Scherzer’s still giving up too many homers, but if that’s the price his owners have to pay to get the rest of his numbers, they’ll gladly fork it over. Over the last 30 days, only four starting pitchers—Clayton Kershaw, Jose Fernandez, Madison Bumgarner and Lackey—have outperformed Scherzer in standard 5x5 leagues. In that time, he has a 2.58 ERA, 0.84 WHIP and 61 strikeouts in 45 1/3 innings. It’s not just the 20-strikeout game doing all the work, either. In his five starts since entering the record books, Scherzer has 41 whiffs in 36 1/3 innings. His 30.5% strikeout rate is fifth highest in the majors. Scherzer will next take the mound on Monday against the Cubs, who touched him up for seven runs on seven hits, including four homers, in five innings the last time they met. He’ll get a second start against the Padres over the weekend.

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Sonny Gray, A’s

Gray made his second start on Friday since returning from the DL, and while he took the loss, it was arguably his best outing of the season. Gray limited the Reds to two runs on five hits in 7 2/3 innings, striking out four and walking one. In 12 2/3 innings since returning from the DL, Gray has surrendered three runs and allowed just fewer than one baserunner per inning while fanning nine batters. Gray really struggled over the first two months of the season, but these last two starts should encourage his owners. He’ll make his next start Wednesday against the Rangers.

Jeff Locke, Pirates

Why is a pitcher like Locke, who’s owned in fewer than 10% of fantasy leagues, a pitcher to watch? After getting roughed up by the Rockies on Thursday, his hold on a rotation spot is as tenuous as it has been all season. The Pirates may have sent Jameson Taillon back to the minors after his first start, but that’s a short-term move they can get away with thanks to Monday being an off day. Taillon will be back in short order, and fellow prospect Tyler Glasnow might not be far behind him. It’s likely that Juan Nicasio would be the first Pittsburgh starter to move to the bullpen for good, but Glasnow has been every bit as good as Taillon at Triple A Indianapolis this season. If the team’s brain trust decides his time is also now, it’s Locke who would be out of a starting job. He could hasten Glasnow’s arrival depending on what he does against the Mets on Wednesday.

Prospect watch 

Josh Hader, Brewers 

When Hader took the mound for his 11th start of the season last Monday, he still had yet to eclipse 90 pitches in an outing. He threw 103 across six innings of one-run ball that night, striking out eight and walking two. In retrospect, the increased workload should have been a sign that the Milwaukee organization believed Hader was ready to take the next step in his development. Two days later, the team announced that the 22-year-old would advance to Triple A Colorado Springs, where he made his first start on Sunday.

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Hader was named a Southern League All-Star after racking up a 0.95 ERA, 1.00 WHIP and 73 strikeouts in 57 innings with Double A Biloxi. There were some questions coming into the season regarding whether or not Hader would be able to stick in a major league rotation, or if he’d eventually have to move to the bullpen. He has done well to answer some of those thus far in 2016, but the Brewers will want to see more of the same from him at the highest level of the minors before they trust him in their major league rotation. The questions largely surrounded his changeup, which has been little more than a show pitch for the left-hander. Righties might be able to get away with that, but lefties really need a changeup that’s at least good enough to force right-handed batters to respect it, even if they don’t fear it. Hader is still working on the offering. The good news is that he has cut down on his control issues, walking 19 batters at Biloxi. That’s still too many on a per-inning basis, but is much better than the walk rates he has posted in the past. The Brewers may not be going anywhere this season, but that doesn’t mean we will surely see Hader in the majors early enough for him to make a fantasy impact.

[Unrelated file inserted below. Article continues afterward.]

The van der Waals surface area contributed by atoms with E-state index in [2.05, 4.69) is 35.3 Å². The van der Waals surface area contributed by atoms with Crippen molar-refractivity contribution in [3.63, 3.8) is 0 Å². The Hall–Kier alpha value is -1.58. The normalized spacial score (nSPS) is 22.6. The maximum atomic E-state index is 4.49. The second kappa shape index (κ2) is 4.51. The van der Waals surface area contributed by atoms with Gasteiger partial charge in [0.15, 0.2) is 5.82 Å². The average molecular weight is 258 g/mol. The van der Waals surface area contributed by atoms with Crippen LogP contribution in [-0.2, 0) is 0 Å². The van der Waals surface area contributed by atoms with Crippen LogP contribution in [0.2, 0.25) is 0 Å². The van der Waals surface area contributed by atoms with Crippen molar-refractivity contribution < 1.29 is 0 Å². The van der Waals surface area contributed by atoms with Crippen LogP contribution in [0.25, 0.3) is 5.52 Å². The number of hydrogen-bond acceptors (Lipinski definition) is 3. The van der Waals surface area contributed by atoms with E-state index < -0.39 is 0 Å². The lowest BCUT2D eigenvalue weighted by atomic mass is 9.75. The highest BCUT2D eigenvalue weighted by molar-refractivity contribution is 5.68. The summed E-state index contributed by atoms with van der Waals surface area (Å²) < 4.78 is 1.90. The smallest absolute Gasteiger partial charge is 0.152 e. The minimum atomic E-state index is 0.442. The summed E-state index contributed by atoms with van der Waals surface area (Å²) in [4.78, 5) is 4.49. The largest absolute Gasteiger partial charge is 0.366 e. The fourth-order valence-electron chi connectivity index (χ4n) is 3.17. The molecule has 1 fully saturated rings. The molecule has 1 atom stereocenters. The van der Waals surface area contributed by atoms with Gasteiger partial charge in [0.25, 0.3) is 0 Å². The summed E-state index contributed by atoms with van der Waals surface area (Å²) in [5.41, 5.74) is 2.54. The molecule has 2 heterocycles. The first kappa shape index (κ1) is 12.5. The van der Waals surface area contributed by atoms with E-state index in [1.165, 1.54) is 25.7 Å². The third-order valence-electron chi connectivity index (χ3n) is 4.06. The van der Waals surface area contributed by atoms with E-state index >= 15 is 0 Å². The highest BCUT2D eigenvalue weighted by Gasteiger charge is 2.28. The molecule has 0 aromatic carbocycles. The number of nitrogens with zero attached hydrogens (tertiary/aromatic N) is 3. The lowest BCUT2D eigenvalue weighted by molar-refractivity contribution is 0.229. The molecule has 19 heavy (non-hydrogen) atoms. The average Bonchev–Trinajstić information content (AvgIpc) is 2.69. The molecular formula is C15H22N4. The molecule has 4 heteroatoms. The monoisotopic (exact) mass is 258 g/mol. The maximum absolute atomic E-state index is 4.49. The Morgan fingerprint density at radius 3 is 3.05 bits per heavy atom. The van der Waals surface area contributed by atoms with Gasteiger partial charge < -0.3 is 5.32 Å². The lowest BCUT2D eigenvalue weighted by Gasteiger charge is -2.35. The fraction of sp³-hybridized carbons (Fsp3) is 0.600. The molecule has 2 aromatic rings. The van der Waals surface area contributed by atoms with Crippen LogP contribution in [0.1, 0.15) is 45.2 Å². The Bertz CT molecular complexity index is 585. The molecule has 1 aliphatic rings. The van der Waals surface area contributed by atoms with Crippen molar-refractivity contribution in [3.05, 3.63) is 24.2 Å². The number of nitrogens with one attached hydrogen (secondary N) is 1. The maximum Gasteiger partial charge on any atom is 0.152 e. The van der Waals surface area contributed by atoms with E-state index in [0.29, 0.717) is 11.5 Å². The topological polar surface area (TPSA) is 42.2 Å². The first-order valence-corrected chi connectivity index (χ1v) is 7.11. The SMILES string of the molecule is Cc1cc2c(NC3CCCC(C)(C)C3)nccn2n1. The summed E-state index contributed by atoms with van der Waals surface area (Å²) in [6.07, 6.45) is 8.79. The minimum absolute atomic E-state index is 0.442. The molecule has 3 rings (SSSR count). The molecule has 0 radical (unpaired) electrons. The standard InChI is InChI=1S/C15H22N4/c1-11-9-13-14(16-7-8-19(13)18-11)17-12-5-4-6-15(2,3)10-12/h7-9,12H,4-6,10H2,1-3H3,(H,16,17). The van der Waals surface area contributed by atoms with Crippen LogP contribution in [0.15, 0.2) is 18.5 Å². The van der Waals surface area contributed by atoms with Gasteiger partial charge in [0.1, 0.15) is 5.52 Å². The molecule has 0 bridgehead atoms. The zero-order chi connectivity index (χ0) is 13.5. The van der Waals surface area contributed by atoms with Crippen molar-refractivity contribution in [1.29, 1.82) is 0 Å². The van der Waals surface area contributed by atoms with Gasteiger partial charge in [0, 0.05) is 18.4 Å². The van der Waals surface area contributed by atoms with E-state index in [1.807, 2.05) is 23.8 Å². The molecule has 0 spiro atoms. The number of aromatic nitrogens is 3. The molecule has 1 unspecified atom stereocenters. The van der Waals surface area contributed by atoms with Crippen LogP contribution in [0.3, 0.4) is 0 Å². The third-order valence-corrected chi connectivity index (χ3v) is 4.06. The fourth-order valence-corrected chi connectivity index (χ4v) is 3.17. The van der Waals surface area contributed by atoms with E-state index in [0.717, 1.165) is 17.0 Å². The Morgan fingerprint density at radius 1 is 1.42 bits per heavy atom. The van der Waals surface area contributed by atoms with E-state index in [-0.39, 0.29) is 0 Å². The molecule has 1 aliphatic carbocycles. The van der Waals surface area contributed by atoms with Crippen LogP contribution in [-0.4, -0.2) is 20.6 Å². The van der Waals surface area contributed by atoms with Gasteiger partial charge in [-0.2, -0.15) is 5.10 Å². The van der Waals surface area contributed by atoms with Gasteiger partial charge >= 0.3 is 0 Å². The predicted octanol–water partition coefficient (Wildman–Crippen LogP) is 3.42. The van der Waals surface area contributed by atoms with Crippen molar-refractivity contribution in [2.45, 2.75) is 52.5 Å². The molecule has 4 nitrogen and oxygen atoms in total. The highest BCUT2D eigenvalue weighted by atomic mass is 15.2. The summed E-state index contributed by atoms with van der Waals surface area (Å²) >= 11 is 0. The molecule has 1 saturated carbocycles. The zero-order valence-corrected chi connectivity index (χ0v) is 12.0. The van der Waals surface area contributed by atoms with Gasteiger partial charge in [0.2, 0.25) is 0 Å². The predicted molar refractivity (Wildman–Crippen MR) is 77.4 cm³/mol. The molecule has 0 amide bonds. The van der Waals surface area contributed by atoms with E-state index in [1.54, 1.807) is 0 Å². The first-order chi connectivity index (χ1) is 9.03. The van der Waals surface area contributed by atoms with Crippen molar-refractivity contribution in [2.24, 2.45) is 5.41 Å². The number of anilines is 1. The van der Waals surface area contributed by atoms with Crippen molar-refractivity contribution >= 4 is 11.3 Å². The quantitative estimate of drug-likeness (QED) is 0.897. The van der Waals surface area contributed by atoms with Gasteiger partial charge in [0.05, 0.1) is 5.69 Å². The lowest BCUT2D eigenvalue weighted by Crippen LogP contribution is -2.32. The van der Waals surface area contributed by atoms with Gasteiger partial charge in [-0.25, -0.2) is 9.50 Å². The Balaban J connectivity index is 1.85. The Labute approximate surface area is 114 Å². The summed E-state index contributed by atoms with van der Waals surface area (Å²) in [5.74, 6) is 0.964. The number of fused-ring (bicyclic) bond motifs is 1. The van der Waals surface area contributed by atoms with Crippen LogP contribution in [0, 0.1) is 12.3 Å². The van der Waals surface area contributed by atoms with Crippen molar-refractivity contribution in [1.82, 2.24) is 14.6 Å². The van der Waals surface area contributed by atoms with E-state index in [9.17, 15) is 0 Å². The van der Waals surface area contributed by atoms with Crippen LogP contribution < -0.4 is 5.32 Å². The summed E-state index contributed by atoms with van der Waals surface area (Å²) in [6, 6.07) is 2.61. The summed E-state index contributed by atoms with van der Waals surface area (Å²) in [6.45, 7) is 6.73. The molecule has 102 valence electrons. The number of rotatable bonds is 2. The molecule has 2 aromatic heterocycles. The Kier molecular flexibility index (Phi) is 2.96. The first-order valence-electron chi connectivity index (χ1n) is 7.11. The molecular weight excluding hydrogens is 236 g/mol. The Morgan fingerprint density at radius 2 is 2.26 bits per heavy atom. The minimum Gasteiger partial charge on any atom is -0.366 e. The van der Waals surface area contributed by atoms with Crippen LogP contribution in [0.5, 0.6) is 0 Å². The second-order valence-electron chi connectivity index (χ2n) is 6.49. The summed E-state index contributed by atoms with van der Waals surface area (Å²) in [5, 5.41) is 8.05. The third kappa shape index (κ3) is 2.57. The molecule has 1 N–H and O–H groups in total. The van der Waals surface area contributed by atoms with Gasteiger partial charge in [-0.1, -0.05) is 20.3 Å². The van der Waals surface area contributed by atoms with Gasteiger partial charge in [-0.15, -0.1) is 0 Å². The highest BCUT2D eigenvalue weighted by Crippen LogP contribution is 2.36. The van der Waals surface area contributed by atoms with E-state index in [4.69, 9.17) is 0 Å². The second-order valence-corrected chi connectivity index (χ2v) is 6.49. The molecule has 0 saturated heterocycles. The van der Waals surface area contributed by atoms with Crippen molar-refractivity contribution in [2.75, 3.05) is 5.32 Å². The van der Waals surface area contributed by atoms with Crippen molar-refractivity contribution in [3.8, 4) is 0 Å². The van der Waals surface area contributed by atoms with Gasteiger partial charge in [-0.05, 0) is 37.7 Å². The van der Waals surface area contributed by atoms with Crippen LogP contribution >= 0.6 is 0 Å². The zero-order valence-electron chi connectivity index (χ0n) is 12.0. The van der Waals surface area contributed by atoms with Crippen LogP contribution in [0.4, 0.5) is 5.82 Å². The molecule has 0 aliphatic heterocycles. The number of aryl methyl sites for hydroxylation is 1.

GIF of the week

It has been a while since we last checked in on Kenta Maeda’s rookie season. Let’s do that now, with some help from Carlos Gonzalez.

Three strikeouts, with three different pitches to end the at-bat. I’d say things are going pretty well, that is, unless you’re Gonzalez. 

Two-start pitchers

  1. Max Scherzer
  2. David Price
  3. Jacob deGrom
  4. Carlos Carrasco
  5. Drew Pomeranz
  6. Zack Greinke
  7. Kyle Hendricks
  8. Julio Teheran
  9. Jordan Zimmermann
  10. Kenta Maeda
  11. Chris Tillman
  12. Taijuan Walker
  13. Gio Gonzalez
  14. Nathan Eovaldi
  15. R.A. Dickey
  16. Marcus Stroman
  17. Jimmy Nelson
  18. Ervin Santana
  19. Jerad Eickhoff
  20. Edinson Volquez
  21. Wei-yin Chen
  22. Juan Nicasio
  23. Brandon Finnegan
  24. Sean Manaea
  25. Chase Anderson
  26. Martin Perez
  27. Chad Bettis
  28. Matt Boyd
  29. Colin Rea
  30. Mike Bolsinger
  31. Albert Suarez
  32. Aaron Blair
  33. Ricky Nolasco
  34. James Shields
  35. Jered Weaver
  36. Alfredo Simon